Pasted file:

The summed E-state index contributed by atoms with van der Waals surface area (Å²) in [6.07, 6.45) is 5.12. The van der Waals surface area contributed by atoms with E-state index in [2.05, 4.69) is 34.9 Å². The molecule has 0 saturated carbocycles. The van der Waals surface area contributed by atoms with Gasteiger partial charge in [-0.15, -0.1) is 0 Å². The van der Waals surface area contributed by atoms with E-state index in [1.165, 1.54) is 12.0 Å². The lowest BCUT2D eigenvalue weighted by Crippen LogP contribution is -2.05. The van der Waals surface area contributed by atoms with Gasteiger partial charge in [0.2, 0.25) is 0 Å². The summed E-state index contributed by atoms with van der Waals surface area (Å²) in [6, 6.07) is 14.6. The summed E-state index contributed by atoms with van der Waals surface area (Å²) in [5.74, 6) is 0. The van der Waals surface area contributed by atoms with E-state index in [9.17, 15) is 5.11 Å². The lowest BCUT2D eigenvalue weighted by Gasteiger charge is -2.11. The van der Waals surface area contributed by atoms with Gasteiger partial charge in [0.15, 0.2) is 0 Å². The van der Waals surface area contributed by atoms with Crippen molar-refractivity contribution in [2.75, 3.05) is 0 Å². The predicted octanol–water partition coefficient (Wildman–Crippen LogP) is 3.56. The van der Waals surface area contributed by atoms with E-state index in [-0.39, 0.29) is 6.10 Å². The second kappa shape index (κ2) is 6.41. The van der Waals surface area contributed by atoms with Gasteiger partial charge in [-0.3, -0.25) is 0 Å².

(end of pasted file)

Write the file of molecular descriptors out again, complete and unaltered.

The summed E-state index contributed by atoms with van der Waals surface area (Å²) in [6.07, 6.45) is 5.12. The van der Waals surface area contributed by atoms with E-state index in [2.05, 4.69) is 34.9 Å². The molecule has 0 saturated carbocycles. The van der Waals surface area contributed by atoms with Gasteiger partial charge in [-0.15, -0.1) is 0 Å². The van der Waals surface area contributed by atoms with E-state index in [1.165, 1.54) is 12.0 Å². The lowest BCUT2D eigenvalue weighted by Crippen LogP contribution is -2.05. The van der Waals surface area contributed by atoms with Gasteiger partial charge in [0.2, 0.25) is 0 Å². The summed E-state index contributed by atoms with van der Waals surface area (Å²) in [6, 6.07) is 14.6. The summed E-state index contributed by atoms with van der Waals surface area (Å²) in [5.74, 6) is 0. The van der Waals surface area contributed by atoms with E-state index in [9.17, 15) is 5.11 Å². The lowest BCUT2D eigenvalue weighted by Gasteiger charge is -2.11. The van der Waals surface area contributed by atoms with Gasteiger partial charge in [0.15, 0.2) is 0 Å². The van der Waals surface area contributed by atoms with Crippen molar-refractivity contribution in [2.75, 3.05) is 0 Å². The predicted octanol–water partition coefficient (Wildman–Crippen LogP) is 3.56. The van der Waals surface area contributed by atoms with E-state index in [-0.39, 0.29) is 6.10 Å². The second kappa shape index (κ2) is 6.41. The van der Waals surface area contributed by atoms with Gasteiger partial charge in [-0.3, -0.25) is 0 Å².